1. Focus on feelings.
Young kids don’t always have the words to express their emotions. And certain learning and thinking differences can make it even more difficult. What you might get from your child instead of conversation is acting out or being cranky.
Give your child opportunities to talk by saying things like, “You seem to be very grumpy lately, and that’s not like you. Are you thinking about the first day of school?” or “Going back to school can be scary. Is there something you’re worried about?” Explore other questions to ask to get your child talking about school.
2. Go over the class list.
Schools don’t always like to give them out, but ask if you can get your child’s class list before the start of school. Even if it’s the day before, looking at the list takes away at least one piece of uncertainty.
If there are kids she likes in her class, she may look forward to seeing them. If there are kids she doesn’t like or has a hard time with, you can brainstorm ways of dealing with them to give her some control over the situation.
3. Go through the drill.
Most kids don’t look forward to switching gears from summer mode to school mode. But for kids with certain learning and thinking differences, that shift can cause even more anxiety. Walking through the new daily routine in advance can help, even it’s the same as last year’s.
Go over the morning drill—what time she needs to get up, when you’ll leave the house, where and when the bus will arrive. Do the same with the afternoon schedule—when school ends, who will pick her up at the bus stop, when she’ll do homework. Factor in afterschool activities, too. And if possible, schedule a school visit before the new year begins. This way your child can get used to the layout of the school and classroom ahead of time.
4. Practice first-day interactions.
The first day of school means lots of conversation. For kids who struggle with social skills, that can be very difficult—and stressful.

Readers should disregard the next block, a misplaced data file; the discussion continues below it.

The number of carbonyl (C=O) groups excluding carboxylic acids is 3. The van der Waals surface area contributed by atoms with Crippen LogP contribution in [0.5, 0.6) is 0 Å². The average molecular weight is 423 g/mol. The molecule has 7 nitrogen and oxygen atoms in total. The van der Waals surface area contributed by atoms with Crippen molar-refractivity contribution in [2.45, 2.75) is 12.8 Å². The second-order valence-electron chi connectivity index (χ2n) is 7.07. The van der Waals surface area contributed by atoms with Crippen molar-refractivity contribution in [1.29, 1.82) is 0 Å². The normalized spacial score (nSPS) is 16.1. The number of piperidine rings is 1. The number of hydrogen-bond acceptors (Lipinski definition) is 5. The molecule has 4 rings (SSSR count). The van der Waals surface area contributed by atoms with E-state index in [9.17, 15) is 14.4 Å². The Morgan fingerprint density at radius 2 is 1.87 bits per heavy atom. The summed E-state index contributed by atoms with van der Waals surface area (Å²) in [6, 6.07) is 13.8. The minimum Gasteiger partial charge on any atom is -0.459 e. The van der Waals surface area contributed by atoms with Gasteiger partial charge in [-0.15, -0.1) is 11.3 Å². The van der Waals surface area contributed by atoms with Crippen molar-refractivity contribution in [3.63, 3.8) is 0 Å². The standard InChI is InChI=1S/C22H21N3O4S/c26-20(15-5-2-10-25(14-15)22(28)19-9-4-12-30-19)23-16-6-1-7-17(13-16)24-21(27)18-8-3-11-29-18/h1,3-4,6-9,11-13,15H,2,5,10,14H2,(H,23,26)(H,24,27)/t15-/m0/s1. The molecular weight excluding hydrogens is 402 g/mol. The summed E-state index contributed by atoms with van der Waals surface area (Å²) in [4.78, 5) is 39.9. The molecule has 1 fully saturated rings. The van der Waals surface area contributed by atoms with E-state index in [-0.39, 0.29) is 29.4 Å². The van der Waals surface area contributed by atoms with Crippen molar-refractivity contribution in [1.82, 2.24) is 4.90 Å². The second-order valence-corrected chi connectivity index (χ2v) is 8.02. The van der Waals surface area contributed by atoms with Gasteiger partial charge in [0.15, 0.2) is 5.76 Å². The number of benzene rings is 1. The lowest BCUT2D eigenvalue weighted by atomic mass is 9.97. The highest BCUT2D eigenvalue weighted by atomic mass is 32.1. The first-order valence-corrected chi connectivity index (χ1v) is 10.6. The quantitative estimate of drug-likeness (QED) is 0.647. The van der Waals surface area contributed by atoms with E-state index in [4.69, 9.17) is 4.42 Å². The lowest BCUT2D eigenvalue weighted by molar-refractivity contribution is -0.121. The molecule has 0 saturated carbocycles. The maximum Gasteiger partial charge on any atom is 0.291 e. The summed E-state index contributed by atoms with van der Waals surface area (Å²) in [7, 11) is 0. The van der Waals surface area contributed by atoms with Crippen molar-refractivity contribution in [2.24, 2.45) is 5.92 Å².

Discuss and rehearse conversations you know your child will have with other kids and the teacher. Give her words to say when introducing herself: “Hi. I heard you were in my class. How was your summer?” and “Hi. I’m Annie. Art is my favorite class. Will we get to do pottery this year?” Practice how to greet a familiar face, too: “It’s great to see you! I think we’re in the same class. I’m glad.”
5. Talk about the teacher.
Kids who struggle with behavior may have another concern about walking into the classroom on the first day of school: What if the teacher doesn’t like me, or is mean?
Reassure her that the teacher is there to help her learn and understands that sometimes she may need extra support. Explain that you and the teacher will work together to make sure she gets the help she needs. Having your child meet the teacher ahead of time can also help your child feel more comfortable.
6. Explain how school will support her.
If your child has an IEP, a 504 plan or informal classroom supports, explain how these work to help her at school. For instance: “You’ll have a little more time to complete the writing assignments and you can do them in a quiet room.”
Also tell her that there are plenty of people she can go to if she needs a hand. That might be a counselor, case manager, nurse or other staff people. If your child has a “go-to” person—maybe someone who helped her a lot last year—try to meet with that person before school starts. That can remind your child she has a support system in place.